Administration - Psychology - 10.11.2016
Criteria for funding and promotion leads to bad science
Criteria for funding and promotion leads to bad science
Scientists are trained to carefully assess theories by designing good experiments and building on existing knowledge. But there is growing concern that too many research findings may be wrong. New research conducted by psychologists at the universities of Bristol and Exeter suggests that this may happen because of the criteria that seem to be used in funding science and promoting scientists, which place too much weight on eye-catching findings.

Health - Administration - 11.10.2016
Diagnosis of cancer as a medical emergency leads to poorer prognosis for many patients
Too many patients - particularly those from disadvantaged backgrounds - are being diagnosed with cancer as medical emergencies, say researchers. This means that their chances of successful treatment are greatly reduced. The earlier an individual can get a diagnosis of cancer, the better the prognosis and the options for treatment.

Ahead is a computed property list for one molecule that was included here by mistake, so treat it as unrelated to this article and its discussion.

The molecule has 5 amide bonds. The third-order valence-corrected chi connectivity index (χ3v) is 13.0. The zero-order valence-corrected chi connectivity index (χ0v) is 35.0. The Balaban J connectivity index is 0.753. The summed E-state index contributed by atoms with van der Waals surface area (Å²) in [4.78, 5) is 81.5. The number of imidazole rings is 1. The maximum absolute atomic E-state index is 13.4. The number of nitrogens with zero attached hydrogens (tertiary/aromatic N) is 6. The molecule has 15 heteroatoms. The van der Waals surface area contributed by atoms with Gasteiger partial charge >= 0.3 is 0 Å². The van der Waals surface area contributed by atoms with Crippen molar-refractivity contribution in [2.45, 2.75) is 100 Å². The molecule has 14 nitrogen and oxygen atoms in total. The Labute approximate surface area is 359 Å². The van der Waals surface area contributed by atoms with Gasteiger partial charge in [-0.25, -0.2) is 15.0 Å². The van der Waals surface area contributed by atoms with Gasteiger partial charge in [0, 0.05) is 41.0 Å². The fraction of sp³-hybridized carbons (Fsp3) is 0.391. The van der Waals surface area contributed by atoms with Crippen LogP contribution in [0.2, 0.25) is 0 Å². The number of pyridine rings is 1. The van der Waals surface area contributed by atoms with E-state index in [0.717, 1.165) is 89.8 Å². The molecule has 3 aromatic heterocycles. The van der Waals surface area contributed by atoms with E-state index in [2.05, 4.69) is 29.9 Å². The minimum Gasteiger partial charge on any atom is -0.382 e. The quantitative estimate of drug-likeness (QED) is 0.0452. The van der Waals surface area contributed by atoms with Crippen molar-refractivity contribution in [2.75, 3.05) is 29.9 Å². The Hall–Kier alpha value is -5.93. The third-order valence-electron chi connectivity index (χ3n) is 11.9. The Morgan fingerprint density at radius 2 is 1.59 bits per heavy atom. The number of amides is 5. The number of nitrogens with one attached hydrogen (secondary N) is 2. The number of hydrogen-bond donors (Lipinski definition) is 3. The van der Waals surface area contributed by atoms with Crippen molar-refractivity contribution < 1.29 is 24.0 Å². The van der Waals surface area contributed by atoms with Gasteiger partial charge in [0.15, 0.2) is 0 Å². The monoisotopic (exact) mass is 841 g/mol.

Administration - Health - 11.10.2016
Collecting injury data could reduce emergency attendances
Collecting injury data could reduce emergency attendances
Data on injuries can be collected relatively easily at A&E departments to help understand injury patterns in communities, a study by researchers at Queen Mary University of London (QMUL) has found.

Business / Economics - Administration - 29.09.2016
English shoppers ditch the carrier bag
Around 90% of people in England now take their own bags with them when food shopping as a result of the plastic carrier bag charge, new research has revealed. This has increased from 70% before the charge was introduced and was independent of age, gender or income. In addition to this, less than 1 in 15 shoppers (7%) are now regularly taking single-use carrier bags at the checkout, the research from Cardiff University shows, as opposed to 1 in 4 shoppers before the charge.

Administration - 29.09.2016
Use of body-worn cameras sees complaints against police virtually vanish , study finds